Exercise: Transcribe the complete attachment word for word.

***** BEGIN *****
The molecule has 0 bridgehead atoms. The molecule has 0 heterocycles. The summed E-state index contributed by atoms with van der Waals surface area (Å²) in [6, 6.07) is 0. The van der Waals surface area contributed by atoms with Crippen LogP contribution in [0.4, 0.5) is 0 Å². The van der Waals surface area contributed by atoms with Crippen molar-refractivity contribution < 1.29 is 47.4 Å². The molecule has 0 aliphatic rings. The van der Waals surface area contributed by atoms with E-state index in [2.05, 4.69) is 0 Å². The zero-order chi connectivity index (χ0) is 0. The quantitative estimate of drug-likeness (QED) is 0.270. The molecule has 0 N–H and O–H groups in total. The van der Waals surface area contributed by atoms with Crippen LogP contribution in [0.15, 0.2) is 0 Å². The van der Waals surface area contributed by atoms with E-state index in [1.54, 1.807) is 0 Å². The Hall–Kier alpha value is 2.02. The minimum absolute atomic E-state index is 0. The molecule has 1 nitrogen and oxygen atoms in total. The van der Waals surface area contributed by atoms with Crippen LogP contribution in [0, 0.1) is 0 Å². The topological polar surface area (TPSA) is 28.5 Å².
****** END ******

The molecule has 0 bridgehead atoms. The molecule has 0 heterocycles. The summed E-state index contributed by atoms with van der Waals surface area (Å²) in [6, 6.07) is 0. The van der Waals surface area contributed by atoms with Crippen LogP contribution in [0.4, 0.5) is 0 Å². The van der Waals surface area contributed by atoms with Crippen molar-refractivity contribution < 1.29 is 47.4 Å². The molecule has 0 aliphatic rings. The van der Waals surface area contributed by atoms with E-state index in [2.05, 4.69) is 0 Å². The zero-order chi connectivity index (χ0) is 0. The quantitative estimate of drug-likeness (QED) is 0.270. The molecule has 0 N–H and O–H groups in total. The van der Waals surface area contributed by atoms with Crippen LogP contribution in [0.15, 0.2) is 0 Å². The van der Waals surface area contributed by atoms with E-state index in [1.54, 1.807) is 0 Å². The Hall–Kier alpha value is 2.02. The minimum absolute atomic E-state index is 0. The molecule has 1 nitrogen and oxygen atoms in total. The van der Waals surface area contributed by atoms with Crippen LogP contribution in [0, 0.1) is 0 Å². The topological polar surface area (TPSA) is 28.5 Å².